How innovation backs up the journey to zero waste

Solving food waste is at once a conversation around greenhouse emissions, world hunger, AND smarter business. Here, ethics and efficiency go hand in hand. Food waste is one of the most powerful indicators of how intelligent a brand’s supply chain is, showing both their efficiency and their relationship to the surrounding community.

The shelf life for food and beverage is far shorter than that of other manufacturers, but the drive to tackle food waste is proving to be a chance for brands to reshape what they represent and what they provide to consumers.

What strategies are leading the push for zero food waste?

Optimized Supply Chain

The quicker to shelf, the less time to spoil. That’s step 1 in avoiding food waste, and it requires a fully optimized supply chain supported by a tech infrastructure that gives you vision into every point in the chain.

IBM’s blockchain-powered Food Trust serves just such a purpose. With heightened visibility across supply, Food Trust lets companies increase food safety and freshness through an intimate understanding of provenance:

  • exactly when and where their food comes from
  • how it gets from source to consumer
  • where inventory depletion occurs

An enormously pressing issue is surplus, which is emerging as both a rallying cry and an industry to itself. How can retailers ensure that excess produce and perishables go to use?

Grower-Grocer Partnerships

Close collaboration between retailers and food producers is unearthing powerful solutions. Riffing on the AirBnB model, Full Harvest links buyers directly to farmers and growers who need to offload excess produce. It’s like a digital cottage industry of surplus, resulting in 10 million pounds of “ugly” and excess produce being sold (equal to saving more than 600 million gallons of water).

Goodr is a food rescue app that, in partnership with delivery service Roadie, uses blockchain to help businesses donate surplus food to people in need. Blockchain serves as a shared record that lets them track food waste from pickup to donation and observe patterned mistakes like overordering.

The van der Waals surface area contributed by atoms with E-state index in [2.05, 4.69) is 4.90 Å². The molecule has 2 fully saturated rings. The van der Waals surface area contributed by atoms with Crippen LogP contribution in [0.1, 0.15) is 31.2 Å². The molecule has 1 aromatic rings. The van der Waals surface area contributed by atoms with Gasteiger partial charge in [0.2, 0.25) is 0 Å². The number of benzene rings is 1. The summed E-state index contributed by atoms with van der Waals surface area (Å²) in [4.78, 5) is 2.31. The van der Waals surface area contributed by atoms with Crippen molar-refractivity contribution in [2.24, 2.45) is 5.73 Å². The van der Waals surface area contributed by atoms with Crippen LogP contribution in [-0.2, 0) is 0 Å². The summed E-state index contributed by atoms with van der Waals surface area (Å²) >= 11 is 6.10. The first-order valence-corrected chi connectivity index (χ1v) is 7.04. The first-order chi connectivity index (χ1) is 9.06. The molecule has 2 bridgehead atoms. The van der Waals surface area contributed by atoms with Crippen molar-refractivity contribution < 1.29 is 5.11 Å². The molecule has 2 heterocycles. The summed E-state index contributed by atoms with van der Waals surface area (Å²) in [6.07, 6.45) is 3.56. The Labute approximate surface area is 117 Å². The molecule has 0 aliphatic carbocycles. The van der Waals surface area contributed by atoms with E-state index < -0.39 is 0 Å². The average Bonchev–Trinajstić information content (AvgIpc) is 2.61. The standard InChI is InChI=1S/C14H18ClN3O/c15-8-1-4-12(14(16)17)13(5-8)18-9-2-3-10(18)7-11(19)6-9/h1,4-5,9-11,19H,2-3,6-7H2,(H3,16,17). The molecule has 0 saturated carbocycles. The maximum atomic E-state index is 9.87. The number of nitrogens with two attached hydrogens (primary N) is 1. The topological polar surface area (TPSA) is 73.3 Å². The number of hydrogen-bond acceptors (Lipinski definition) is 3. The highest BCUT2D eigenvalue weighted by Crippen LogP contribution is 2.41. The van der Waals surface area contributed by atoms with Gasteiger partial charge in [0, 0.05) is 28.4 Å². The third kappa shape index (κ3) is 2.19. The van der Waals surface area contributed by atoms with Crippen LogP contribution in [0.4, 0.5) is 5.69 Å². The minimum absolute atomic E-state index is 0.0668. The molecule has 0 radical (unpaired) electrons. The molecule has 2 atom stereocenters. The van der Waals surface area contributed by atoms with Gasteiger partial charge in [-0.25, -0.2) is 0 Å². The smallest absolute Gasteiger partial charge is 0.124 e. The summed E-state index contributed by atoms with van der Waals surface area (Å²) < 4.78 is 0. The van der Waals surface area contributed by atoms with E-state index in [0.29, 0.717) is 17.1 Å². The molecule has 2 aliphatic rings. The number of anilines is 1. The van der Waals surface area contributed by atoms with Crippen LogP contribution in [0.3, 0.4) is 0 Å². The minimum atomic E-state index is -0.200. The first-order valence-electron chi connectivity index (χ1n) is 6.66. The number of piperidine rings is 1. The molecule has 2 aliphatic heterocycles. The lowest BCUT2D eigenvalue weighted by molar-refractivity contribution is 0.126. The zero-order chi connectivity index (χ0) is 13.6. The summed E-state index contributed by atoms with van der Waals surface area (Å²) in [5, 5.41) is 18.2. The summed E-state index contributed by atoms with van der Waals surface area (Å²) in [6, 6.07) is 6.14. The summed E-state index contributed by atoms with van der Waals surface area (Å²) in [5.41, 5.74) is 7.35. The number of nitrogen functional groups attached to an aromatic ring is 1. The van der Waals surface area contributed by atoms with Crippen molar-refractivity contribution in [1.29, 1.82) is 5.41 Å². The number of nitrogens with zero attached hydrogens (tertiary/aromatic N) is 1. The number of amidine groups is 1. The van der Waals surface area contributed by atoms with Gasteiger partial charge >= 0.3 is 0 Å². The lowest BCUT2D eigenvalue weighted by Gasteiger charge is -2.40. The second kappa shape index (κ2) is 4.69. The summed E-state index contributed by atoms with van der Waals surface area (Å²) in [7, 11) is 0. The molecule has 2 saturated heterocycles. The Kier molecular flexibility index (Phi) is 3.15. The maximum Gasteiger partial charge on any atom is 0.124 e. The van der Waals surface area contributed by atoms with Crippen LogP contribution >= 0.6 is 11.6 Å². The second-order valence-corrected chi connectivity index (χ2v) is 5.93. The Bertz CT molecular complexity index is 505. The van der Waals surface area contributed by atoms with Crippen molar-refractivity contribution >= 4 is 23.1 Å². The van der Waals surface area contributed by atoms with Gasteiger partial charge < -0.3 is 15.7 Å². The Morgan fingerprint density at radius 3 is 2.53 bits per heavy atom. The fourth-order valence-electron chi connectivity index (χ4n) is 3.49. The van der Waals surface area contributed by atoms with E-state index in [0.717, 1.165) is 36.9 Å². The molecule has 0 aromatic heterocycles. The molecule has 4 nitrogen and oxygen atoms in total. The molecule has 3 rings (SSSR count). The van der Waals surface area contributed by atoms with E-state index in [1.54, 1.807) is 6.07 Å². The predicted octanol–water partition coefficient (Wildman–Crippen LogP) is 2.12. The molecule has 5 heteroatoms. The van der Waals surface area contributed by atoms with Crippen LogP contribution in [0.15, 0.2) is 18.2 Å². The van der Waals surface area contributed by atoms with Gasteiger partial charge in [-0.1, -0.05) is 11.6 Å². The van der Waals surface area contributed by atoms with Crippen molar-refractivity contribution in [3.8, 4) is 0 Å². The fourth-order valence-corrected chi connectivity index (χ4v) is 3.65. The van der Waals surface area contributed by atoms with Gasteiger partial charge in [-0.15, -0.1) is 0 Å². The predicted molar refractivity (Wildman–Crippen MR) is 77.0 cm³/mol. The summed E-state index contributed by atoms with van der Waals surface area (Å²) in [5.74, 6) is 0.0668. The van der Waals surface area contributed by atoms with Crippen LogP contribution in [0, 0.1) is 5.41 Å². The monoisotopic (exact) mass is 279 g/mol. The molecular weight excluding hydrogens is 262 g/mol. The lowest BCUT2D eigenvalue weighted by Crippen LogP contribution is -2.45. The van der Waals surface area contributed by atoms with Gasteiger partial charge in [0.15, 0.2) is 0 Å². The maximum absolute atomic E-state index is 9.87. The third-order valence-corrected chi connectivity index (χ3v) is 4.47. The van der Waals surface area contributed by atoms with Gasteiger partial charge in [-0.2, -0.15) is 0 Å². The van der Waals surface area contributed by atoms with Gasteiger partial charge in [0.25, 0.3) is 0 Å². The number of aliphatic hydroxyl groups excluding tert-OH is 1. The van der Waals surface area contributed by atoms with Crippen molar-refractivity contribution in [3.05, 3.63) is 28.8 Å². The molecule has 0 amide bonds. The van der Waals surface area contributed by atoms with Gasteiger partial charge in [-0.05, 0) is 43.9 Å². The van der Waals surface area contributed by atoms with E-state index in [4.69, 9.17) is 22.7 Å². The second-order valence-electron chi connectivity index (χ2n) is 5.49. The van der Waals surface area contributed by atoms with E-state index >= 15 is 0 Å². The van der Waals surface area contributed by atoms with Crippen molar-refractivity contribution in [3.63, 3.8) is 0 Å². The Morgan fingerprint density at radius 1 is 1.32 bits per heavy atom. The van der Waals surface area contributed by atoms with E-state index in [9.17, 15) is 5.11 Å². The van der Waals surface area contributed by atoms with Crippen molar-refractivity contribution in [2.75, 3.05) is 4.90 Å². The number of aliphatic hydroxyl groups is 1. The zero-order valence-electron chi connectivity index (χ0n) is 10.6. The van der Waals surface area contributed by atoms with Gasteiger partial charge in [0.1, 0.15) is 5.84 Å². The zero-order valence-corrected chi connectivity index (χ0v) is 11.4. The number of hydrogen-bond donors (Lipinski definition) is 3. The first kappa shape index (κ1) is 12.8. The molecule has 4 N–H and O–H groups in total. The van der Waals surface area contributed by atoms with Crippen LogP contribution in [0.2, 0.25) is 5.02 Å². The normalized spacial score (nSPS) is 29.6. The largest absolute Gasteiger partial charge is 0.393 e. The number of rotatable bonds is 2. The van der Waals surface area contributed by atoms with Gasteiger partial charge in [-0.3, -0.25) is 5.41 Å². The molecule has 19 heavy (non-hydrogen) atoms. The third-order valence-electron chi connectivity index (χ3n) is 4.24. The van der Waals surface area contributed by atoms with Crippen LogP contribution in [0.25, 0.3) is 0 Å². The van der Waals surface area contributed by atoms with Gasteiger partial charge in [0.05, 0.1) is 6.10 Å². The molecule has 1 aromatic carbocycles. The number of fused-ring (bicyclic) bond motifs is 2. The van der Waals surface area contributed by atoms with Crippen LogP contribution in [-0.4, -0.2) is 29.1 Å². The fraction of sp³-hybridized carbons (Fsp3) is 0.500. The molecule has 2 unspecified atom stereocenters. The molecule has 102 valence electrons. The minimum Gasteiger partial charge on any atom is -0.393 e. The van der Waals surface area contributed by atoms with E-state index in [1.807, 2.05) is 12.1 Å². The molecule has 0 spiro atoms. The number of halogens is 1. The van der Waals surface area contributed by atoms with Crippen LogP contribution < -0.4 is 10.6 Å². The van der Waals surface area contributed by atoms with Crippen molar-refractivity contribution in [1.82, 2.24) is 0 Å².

Rationalized Assortment

Food waste can result just as much from poor assortment as surplus. Too much variety can land retailers in an irresponsible place, as certain items simply won’t perform as well as others, causing their incremental sales to fail to justify volume on shelf.

A simplified assortment, supported by AI and advanced analytics, can be a very good thing. And the closer you can tie assortment to measurable demand, the better.

Breadbot is the definition of real-time assortment. The company has created a bread-baking oven that doubles as a vending machine in-store, producing inventory in sync with consumer demand and limiting product to a small array of choices that customers actually want. It’s a low-footprint solution that brings the supply chain directly to the store. And, it has broader implications for how food might be provided rapidly onsite in the case of food shortages around the world.

More-Mileage Merchandising

The restaurant joke may be that Saturday’s halibut is Tuesday’s cioppino, but restaurants are now doing far more than this, tackling food waste with a more holistic understanding of local ecosystems. What can they teach retailers?

At Hunky Dory restaurant in the Crown Heights neighborhood of Brooklyn, anything that can’t be reused in the restaurant goes to a community garden for composting. Not to mention,there’s a big emphasis on cross-pollination of ingredients between bar and kitchen.

A number of Pittsburgh restaurants have pledged a commitment to returning oyster shells to the Chesapeake Bay, where they can improve water quality by filtering out silt and sediment and help support the reef’s marine life. In an inventive completion of the loop, scientists actually repopulate these recycled shells with baby oysters.

Plenty of grocers are already exploring merchandising solutions that find new uses for leftovers. Excess ground meat can be used for meatloaf and sandwiches, bones for soup broth, bread for croutons at the salad counter.

As stores look to replatform for evolving consumers, partnering with other brands for creative usage of space—coffee shops, eateries, cooking classes, in-store bars—they have more opportunities to understand their supply as a shared resource.

The World of Food Surplus Can Be Your Oyster

The sooner grocers see excess food as an opportunity, the more they’ll have a hand in defining new retail landscapes. Waste is increasingly being seen as a potential source of energy, not just in the form of donated food but nutrients to be recycled in fertilizer and biofuel. The race is on to invent technologies that do it best, but much of the innovation happening in ethical food supply relies on transparent, supportive collaboration between humans.

How can a more transparent supply chain drastically cut back on waste for your business? Find out here.

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